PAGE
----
Lorenzo Orecchia (Boston)- 1st-Order Methods Unleashed: Scalable Optimization in the Age of Big DataReturn to Full Calendar
- April 3, 2019 at 1:00pm - 2:00pm
- JCL, Rm. 390
- Event Audience:
Speaker: Lorenzo Orecchia Assistant Professor, Boston University
Lorenzo Orecchia is an assistant professor in the Department of Computer Science at Boston University. Lorenzo's research focuses on the design of efficient algorithms for fundamental computational challenges in machine learning and combinatorial optimization. His approach is based on combining ideas from continuous and discrete optimization into a single framework for algorithm design. Lorenzo obtained his PhD in computer science at UC Berkeley under the supervision of Satish Rao in 2011, and was an applied mathematics instructor at MIT under the supervision of Jon Kelner until 2014. He was a recipient of the 2014 SODA Best Paper award and a co-organizer of the Simons semester ``Bridging Continuous and Discrete Optimization'' in Fall 2017.
Abstract: First-Order Methods Unleashed: Scalable Optimization in the Age of Big Data
First-order methods are a fundamental tool in the design of efficient algorithms for large-scale computational problems. Besides being the optimization workhorse of machine learning, first-order methods have recently served as a springboard for a number of algorithmic advances in discrete optimization, including submodular optimization and maximum flow problems. In this talk, I will showcase a number of results from my research that demonstrate the power of first-order methods as a generic framework for algorithm design.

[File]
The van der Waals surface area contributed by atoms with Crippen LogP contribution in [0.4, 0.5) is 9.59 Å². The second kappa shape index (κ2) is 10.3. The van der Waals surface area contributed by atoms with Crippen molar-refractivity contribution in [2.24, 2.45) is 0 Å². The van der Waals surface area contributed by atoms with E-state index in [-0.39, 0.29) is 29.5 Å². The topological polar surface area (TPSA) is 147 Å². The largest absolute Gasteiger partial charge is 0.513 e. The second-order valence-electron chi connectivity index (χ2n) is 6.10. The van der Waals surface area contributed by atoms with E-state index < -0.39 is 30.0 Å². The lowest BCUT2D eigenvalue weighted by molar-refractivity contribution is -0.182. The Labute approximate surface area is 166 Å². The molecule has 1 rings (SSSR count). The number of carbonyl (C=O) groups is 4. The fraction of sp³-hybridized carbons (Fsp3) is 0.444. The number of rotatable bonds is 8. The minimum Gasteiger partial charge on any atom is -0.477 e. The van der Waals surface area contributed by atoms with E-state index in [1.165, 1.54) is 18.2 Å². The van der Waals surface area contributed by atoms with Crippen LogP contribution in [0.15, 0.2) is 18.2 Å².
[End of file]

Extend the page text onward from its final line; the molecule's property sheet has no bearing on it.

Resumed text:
In the first part, I will describe my view of first-order methods as discretizations of continuous dynamical systems over curved spaces. For convex optimization, such dynamics conserve a specific quantity -- the product of time and a notion of duality gap -- which immediately guarantees convergence to optimum. This primal-dual view helps us to both design novel algorithms and simplify the analyses of existing ones. In particular, I will discuss how it yields a simple, intuitive analysis of accelerated algorithms and how it allows us to port such algorithms to contexts that do not squarely match standard smoothness assumptions.
In the second part, we will see how to exploit problem-specific structure by preconditioning, i.e., by endowing the space with a curved geometry that facilitates the convergence of the dynamics above. In particular, I will describe how different random-walk-based algorithms for graph partitioning arise from different preconditionings of the same optimization problem, and how combinatorial preconditioners yield nearly-linear-time algorithms for flow problems over undirected graph.
Host: Rebecca Willett